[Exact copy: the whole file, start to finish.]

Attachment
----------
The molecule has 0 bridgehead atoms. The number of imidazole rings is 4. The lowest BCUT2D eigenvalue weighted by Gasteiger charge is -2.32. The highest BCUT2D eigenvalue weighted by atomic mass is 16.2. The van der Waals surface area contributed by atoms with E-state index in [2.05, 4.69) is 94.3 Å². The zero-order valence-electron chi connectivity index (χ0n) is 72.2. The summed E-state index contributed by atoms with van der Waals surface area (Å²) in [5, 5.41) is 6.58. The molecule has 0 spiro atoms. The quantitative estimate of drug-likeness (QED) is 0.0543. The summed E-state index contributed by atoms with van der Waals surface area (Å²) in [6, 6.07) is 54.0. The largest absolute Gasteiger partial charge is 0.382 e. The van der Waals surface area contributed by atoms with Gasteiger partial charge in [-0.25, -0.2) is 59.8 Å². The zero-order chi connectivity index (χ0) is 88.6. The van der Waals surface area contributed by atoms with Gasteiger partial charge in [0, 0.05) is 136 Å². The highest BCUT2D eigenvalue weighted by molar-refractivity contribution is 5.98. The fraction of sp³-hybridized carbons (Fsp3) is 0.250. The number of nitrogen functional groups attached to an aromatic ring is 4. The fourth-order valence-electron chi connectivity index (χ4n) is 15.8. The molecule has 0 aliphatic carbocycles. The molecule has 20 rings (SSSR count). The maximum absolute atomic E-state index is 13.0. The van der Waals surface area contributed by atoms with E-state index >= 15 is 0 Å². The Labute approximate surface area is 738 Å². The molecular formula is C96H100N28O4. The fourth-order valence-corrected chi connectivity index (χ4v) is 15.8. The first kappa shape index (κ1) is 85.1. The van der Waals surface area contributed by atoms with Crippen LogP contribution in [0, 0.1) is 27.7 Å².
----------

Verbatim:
The molecule has 0 bridgehead atoms. The number of imidazole rings is 4. The lowest BCUT2D eigenvalue weighted by Gasteiger charge is -2.32. The highest BCUT2D eigenvalue weighted by atomic mass is 16.2. The van der Waals surface area contributed by atoms with E-state index in [2.05, 4.69) is 94.3 Å². The zero-order valence-electron chi connectivity index (χ0n) is 72.2. The summed E-state index contributed by atoms with van der Waals surface area (Å²) in [5, 5.41) is 6.58. The molecule has 0 spiro atoms. The quantitative estimate of drug-likeness (QED) is 0.0543. The summed E-state index contributed by atoms with van der Waals surface area (Å²) in [6, 6.07) is 54.0. The largest absolute Gasteiger partial charge is 0.382 e. The van der Waals surface area contributed by atoms with Gasteiger partial charge in [-0.25, -0.2) is 59.8 Å². The zero-order chi connectivity index (χ0) is 88.6. The van der Waals surface area contributed by atoms with Gasteiger partial charge in [0, 0.05) is 136 Å². The highest BCUT2D eigenvalue weighted by molar-refractivity contribution is 5.98. The fraction of sp³-hybridized carbons (Fsp3) is 0.250. The number of nitrogen functional groups attached to an aromatic ring is 4. The fourth-order valence-electron chi connectivity index (χ4n) is 15.8. The molecule has 0 aliphatic carbocycles. The molecule has 20 rings (SSSR count). The maximum absolute atomic E-state index is 13.0. The van der Waals surface area contributed by atoms with E-state index >= 15 is 0 Å². The Labute approximate surface area is 738 Å². The molecular formula is C96H100N28O4. The fourth-order valence-corrected chi connectivity index (χ4v) is 15.8. The first kappa shape index (κ1) is 85.1. The van der Waals surface area contributed by atoms with Crippen LogP contribution in [0, 0.1) is 27.7 Å².